By Rajnish Mago, MD (bio)
Bright light therapy is an important treatment modality in mental health but is underutilized. To help clinicians with using bright light therapy appropriately, on other pages on this website, we have discussed exactly how bright light therapy should be done (see Related Pages below).
We have also discussed in detail on other pages (see Related Pages below) the criteria for deciding which bright light devices to recommend and have made specific recommendations about both larger and smaller light boxes.
Question from a Member: What do you think of the [particular brand] visor — patients can move about!
It is somewhat inconvenient for the patient to have to sit in front of a light box for 30 minutes or more. That is why attempts have been made since the early 1990s to create bright light therapy devices that are “wearable”. At first, these devices consisted of a visor (shade) worn on the head with the light coming from the visor directly into the patient’s eyes. The obvious advantage of such devices would be that patients wear the device on their heads and walk around doing what they have to do while also getting bright light therapy.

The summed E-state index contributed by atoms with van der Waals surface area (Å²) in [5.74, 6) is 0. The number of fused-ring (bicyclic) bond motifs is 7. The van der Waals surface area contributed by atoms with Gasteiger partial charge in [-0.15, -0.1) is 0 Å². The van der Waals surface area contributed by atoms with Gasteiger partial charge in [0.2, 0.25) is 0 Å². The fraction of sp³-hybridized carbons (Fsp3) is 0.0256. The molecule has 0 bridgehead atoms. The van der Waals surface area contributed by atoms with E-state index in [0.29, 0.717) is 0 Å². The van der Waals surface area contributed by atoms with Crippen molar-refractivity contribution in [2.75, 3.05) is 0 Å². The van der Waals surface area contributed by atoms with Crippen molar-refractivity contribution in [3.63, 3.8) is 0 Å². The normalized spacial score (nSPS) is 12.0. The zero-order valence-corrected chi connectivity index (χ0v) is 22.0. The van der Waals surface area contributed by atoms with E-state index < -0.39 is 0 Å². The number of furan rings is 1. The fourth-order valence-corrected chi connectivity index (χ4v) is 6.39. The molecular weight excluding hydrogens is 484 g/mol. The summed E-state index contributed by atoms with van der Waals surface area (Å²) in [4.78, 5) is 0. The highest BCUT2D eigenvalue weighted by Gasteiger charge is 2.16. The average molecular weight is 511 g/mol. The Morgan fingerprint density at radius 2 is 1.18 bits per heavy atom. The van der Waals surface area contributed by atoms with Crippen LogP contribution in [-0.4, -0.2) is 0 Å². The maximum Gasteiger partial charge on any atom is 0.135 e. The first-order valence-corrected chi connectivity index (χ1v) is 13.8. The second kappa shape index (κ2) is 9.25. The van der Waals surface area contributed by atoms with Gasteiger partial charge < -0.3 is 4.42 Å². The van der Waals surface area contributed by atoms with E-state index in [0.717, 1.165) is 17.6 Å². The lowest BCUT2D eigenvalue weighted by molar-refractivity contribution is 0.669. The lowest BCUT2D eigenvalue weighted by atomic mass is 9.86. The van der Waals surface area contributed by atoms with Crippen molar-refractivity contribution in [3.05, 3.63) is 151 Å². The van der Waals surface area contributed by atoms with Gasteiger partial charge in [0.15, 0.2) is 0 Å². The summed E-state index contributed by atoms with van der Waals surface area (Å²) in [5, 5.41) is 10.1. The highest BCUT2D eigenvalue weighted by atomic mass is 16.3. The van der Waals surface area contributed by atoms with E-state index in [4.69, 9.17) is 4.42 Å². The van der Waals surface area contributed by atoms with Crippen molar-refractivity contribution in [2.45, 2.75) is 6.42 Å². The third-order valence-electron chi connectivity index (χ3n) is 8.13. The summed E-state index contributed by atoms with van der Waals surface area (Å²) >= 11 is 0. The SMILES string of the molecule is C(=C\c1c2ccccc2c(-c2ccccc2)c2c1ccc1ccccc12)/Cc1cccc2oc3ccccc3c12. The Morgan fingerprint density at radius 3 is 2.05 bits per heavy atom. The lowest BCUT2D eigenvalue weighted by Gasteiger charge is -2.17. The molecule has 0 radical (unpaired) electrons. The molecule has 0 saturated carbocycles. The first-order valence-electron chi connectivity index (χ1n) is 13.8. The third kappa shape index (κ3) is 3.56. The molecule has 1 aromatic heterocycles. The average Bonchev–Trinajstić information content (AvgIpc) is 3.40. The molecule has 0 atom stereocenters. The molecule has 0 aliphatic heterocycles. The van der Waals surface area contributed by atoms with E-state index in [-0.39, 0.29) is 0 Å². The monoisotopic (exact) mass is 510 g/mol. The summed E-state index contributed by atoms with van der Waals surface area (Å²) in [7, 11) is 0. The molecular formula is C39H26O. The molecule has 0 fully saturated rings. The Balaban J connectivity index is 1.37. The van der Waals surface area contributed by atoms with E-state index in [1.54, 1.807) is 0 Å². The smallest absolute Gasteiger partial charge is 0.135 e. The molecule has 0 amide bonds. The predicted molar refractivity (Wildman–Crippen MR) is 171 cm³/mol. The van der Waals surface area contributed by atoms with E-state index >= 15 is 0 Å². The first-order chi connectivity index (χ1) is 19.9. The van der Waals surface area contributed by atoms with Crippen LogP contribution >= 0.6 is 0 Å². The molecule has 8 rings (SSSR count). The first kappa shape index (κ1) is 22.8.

Why consider wearable devices?
As of November 2020, wearable (e.g., visor) devices for bright light therapy have not been shown in controlled clinical trials to be efficacious. So, over the years, I have been telling patients that I do not recommend their use. Even now, using a large light box is the best approach. So, why are we discussing wearable devices on this page?
1. Sometimes a patient who may benefit from bright light therapy is unable or unwilling to use one of the light boxes that we have recommended (see Bright light therapy: Exactly which devices to recommend). In such situations, maybe it would be better to use a wearable bright light therapy device than to not use bright light therapy at all? Of course, we should tell the patient that using a wearable device is not the first-line recommendation and not yet proven to work in research.